"I survived COVID 19." One Man's Story.
Randolph Page knows that he has been blessed.
I played high school football with Randolph for the Calvary Cavaliers. A classmate and good friend of my sister Jennifer, he eventually married the former Michelle Dyches, his high school sweetheart and my sister’s college roommate. Together, they became the proud parents of two children: Amanda, an Alabama graduate who is currently completing the nurse practitioner program at Emory, and Ben, a Finance major and college football player at Furman.
In mid-March, the 56-year-old Savannah native was a successful partner and General Manager with Atlanta’s AJC Logistics, a transportation company which serves as the largest U.S. exporter of poultry products. They were looking forward to Amanda’s graduation and Ben’s senior year of college football. Life seemed almost perfect.
And then he got sick.
Randolph thinks he got exposed to SARS CoV-2 while in line for an hour or so at Costco buying toilet paper and other supplies. He went to the gym that day, too, so that was another possibility. He wasn’t aware of anyone around him who was ill—but that’s the scary thing about COVID 19. Contagious people often aren’t terribly symptomatic.
He awoke on Tuesday, March 26 with some hoarseness. This gradually worsened during the day. Thinking it might be a seasonal allergy, he took some Benadryl that evening before he went to bed. He awoke the next morning profoundly fatigued.
“I thought it was the Benadryl,” he said.
By the following Friday, Randolph felt feverish. He had developed a cough and “chest cold” symptoms. The fatigue worsened. He then started having diarrhea. His cough worsened, and he ran a constant 101 to 102 F fever for days.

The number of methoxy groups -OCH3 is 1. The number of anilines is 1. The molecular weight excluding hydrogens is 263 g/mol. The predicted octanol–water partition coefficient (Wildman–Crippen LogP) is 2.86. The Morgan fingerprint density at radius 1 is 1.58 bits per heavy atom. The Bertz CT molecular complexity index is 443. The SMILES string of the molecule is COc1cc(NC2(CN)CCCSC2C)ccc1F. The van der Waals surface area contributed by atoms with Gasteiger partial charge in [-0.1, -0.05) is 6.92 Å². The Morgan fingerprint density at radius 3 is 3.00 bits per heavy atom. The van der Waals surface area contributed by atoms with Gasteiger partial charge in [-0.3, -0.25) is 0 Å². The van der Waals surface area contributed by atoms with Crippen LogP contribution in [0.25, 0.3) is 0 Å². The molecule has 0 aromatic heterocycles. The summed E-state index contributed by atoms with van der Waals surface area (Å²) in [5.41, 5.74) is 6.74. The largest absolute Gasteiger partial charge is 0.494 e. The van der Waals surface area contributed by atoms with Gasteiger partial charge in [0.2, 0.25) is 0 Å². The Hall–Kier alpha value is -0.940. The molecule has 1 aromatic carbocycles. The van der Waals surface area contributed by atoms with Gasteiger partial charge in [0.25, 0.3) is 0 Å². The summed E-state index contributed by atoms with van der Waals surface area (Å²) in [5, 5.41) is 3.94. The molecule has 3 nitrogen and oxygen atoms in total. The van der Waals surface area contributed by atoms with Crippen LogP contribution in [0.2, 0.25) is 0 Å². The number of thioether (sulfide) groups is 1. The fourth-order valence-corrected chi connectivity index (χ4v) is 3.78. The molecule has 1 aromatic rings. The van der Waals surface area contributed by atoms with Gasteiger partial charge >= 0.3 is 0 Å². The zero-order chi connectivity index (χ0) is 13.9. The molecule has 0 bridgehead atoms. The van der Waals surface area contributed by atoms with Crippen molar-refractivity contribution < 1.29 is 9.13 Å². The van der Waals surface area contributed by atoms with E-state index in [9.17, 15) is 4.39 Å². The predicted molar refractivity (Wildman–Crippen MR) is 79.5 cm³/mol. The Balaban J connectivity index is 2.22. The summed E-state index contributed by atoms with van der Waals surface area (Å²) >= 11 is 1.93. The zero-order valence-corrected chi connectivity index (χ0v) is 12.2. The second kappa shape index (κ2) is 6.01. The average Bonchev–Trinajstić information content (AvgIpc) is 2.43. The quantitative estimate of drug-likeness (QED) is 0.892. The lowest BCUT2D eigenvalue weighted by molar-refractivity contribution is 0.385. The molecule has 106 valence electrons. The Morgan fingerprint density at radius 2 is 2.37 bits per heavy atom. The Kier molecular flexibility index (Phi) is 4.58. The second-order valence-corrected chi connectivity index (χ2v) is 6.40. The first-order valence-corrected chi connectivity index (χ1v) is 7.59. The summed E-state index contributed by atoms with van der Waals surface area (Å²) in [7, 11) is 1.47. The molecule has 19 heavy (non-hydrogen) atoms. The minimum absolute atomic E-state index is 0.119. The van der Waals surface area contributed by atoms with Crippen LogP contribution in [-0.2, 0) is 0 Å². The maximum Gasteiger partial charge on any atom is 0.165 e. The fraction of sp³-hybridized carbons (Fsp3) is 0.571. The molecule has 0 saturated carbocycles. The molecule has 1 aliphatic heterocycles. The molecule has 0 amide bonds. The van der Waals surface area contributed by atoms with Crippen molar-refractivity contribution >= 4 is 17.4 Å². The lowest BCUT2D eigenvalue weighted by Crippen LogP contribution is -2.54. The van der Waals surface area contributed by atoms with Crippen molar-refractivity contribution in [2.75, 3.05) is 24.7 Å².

“I kept coughing, just hacking away, as I tried to bring up phlegm that I felt like just wouldn’t come up. And then Amanda saw me and said ‘Dad, you’re gasping.’ That’s when I realized something was really wrong.”
He drove himself to Northside Hospital. There, he was found to have a fever of over 104F. His oxygen saturations were 87% on room air. He was “struggling to breathe.”
The diagnosis was COVID 19—one of the earliest cases in Georgia.
He remembers his early time in the hospital as a blur. Isolated from his family, he managed to FaceTime with Michelle on the phone, as well as Amanda and Ben, with the help of a nurse named Mary Kate. He went into atrial fibrillation, an abnormal heart rhythm, and developed blood clots in both of his legs. Eventually, his blood oxygen levels could not be maintained, and he had to be intubated.
Randolph spent the next 13 ½ days on the ventilator.
His course in the ICU was a rocky one. He developed renal failure. He could not eat, so a feeding tube was inserted. He doesn’t remember much about that time, just bits and pieces, but he does remember hearing people in his room talking about his kidneys. He thought he was engaged in conversation with them, but in retrospect, he was only listening.
Randolph was extubated on April 9. Afterwards, he found he could not swallow, so he had to continue to receive nutrition via a feeding tube. Certain that the speech therapist was wrong in not letting him eat, Randolph was finally convinced after she took him down to radiology and had him undergo a barium swallow. That study showed that he was aspirating every time he tried to eat anything by mouth.
“See that, Mr. Page? That’s why the feeding tube has to stay in,” the speech therapist said.